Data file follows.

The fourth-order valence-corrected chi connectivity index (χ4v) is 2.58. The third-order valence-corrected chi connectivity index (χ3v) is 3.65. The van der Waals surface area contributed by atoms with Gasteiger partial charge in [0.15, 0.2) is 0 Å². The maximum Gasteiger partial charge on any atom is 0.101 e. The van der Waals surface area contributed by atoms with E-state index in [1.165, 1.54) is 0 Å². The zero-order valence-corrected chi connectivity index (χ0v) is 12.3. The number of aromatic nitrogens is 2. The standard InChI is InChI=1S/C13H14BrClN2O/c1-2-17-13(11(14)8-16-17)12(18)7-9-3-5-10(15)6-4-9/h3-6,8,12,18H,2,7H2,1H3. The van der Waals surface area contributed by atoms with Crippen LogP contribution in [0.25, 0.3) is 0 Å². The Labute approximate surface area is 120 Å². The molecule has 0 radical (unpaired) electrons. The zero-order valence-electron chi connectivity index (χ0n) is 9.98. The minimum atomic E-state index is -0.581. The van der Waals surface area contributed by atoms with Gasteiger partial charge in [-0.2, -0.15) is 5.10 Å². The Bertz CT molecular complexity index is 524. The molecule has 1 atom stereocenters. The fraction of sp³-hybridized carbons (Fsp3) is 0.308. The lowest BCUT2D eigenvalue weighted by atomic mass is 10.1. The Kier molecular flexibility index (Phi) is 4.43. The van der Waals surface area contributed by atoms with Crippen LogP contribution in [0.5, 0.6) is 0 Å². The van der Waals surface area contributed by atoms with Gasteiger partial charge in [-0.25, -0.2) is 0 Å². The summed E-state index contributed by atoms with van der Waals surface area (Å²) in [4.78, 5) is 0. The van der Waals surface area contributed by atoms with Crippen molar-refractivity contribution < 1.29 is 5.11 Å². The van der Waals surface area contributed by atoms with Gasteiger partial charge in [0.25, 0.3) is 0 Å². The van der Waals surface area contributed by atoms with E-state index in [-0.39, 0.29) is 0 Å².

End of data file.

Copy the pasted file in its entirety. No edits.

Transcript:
The fourth-order valence-corrected chi connectivity index (χ4v) is 2.58. The third-order valence-corrected chi connectivity index (χ3v) is 3.65. The van der Waals surface area contributed by atoms with Gasteiger partial charge in [0.15, 0.2) is 0 Å². The maximum Gasteiger partial charge on any atom is 0.101 e. The van der Waals surface area contributed by atoms with E-state index in [1.165, 1.54) is 0 Å². The zero-order valence-corrected chi connectivity index (χ0v) is 12.3. The number of aromatic nitrogens is 2. The standard InChI is InChI=1S/C13H14BrClN2O/c1-2-17-13(11(14)8-16-17)12(18)7-9-3-5-10(15)6-4-9/h3-6,8,12,18H,2,7H2,1H3. The van der Waals surface area contributed by atoms with Crippen LogP contribution in [0.25, 0.3) is 0 Å². The Labute approximate surface area is 120 Å². The molecule has 0 radical (unpaired) electrons. The zero-order valence-electron chi connectivity index (χ0n) is 9.98. The minimum atomic E-state index is -0.581. The van der Waals surface area contributed by atoms with Gasteiger partial charge in [-0.2, -0.15) is 5.10 Å². The Bertz CT molecular complexity index is 524. The molecule has 1 atom stereocenters. The fraction of sp³-hybridized carbons (Fsp3) is 0.308. The lowest BCUT2D eigenvalue weighted by atomic mass is 10.1. The Kier molecular flexibility index (Phi) is 4.43. The van der Waals surface area contributed by atoms with Crippen LogP contribution in [0.5, 0.6) is 0 Å². The van der Waals surface area contributed by atoms with Gasteiger partial charge in [-0.25, -0.2) is 0 Å². The summed E-state index contributed by atoms with van der Waals surface area (Å²) in [4.78, 5) is 0. The van der Waals surface area contributed by atoms with Crippen molar-refractivity contribution < 1.29 is 5.11 Å². The van der Waals surface area contributed by atoms with Gasteiger partial charge in [0.25, 0.3) is 0 Å². The van der Waals surface area contributed by atoms with E-state index in [-0.39, 0.29) is 0 Å².